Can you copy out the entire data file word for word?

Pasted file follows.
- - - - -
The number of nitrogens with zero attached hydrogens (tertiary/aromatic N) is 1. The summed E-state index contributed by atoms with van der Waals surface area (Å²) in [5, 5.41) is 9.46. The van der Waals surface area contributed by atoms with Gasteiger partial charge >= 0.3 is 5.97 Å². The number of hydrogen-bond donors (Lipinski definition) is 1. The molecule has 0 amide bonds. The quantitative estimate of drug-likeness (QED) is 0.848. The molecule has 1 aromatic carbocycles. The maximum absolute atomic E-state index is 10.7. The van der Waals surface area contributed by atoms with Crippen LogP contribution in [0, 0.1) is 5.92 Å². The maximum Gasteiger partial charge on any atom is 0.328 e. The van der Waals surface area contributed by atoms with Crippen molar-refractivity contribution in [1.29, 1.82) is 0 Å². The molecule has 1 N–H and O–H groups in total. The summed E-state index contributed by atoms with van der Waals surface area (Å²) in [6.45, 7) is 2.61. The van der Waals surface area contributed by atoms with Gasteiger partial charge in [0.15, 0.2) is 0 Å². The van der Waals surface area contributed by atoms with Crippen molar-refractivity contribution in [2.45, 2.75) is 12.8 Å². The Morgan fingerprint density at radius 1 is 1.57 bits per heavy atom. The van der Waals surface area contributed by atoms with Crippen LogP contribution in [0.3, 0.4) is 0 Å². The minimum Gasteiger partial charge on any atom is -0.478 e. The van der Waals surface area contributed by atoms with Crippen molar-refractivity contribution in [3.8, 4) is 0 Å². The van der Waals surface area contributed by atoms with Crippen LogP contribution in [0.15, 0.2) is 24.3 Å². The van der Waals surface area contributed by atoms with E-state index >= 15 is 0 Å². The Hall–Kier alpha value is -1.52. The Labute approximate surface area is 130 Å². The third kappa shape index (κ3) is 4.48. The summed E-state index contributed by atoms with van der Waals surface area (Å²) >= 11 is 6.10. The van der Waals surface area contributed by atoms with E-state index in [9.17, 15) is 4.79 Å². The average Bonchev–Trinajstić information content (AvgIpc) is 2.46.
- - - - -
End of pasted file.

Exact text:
The number of nitrogens with zero attached hydrogens (tertiary/aromatic N) is 1. The summed E-state index contributed by atoms with van der Waals surface area (Å²) in [5, 5.41) is 9.46. The van der Waals surface area contributed by atoms with Gasteiger partial charge >= 0.3 is 5.97 Å². The number of hydrogen-bond donors (Lipinski definition) is 1. The molecule has 0 amide bonds. The quantitative estimate of drug-likeness (QED) is 0.848. The molecule has 1 aromatic carbocycles. The maximum absolute atomic E-state index is 10.7. The van der Waals surface area contributed by atoms with Crippen LogP contribution in [0, 0.1) is 5.92 Å². The maximum Gasteiger partial charge on any atom is 0.328 e. The van der Waals surface area contributed by atoms with Crippen molar-refractivity contribution in [1.29, 1.82) is 0 Å². The molecule has 1 N–H and O–H groups in total. The summed E-state index contributed by atoms with van der Waals surface area (Å²) in [6.45, 7) is 2.61. The van der Waals surface area contributed by atoms with Gasteiger partial charge in [0.15, 0.2) is 0 Å². The van der Waals surface area contributed by atoms with Crippen molar-refractivity contribution in [2.45, 2.75) is 12.8 Å². The Morgan fingerprint density at radius 1 is 1.57 bits per heavy atom. The van der Waals surface area contributed by atoms with Crippen LogP contribution in [0.3, 0.4) is 0 Å². The minimum Gasteiger partial charge on any atom is -0.478 e. The van der Waals surface area contributed by atoms with Crippen molar-refractivity contribution in [3.8, 4) is 0 Å². The van der Waals surface area contributed by atoms with Crippen LogP contribution in [0.15, 0.2) is 24.3 Å². The van der Waals surface area contributed by atoms with E-state index >= 15 is 0 Å². The Hall–Kier alpha value is -1.52. The Labute approximate surface area is 130 Å². The third kappa shape index (κ3) is 4.48. The summed E-state index contributed by atoms with van der Waals surface area (Å²) >= 11 is 6.10. The van der Waals surface area contributed by atoms with E-state index in [9.17, 15) is 4.79 Å². The average Bonchev–Trinajstić information content (AvgIpc) is 2.46.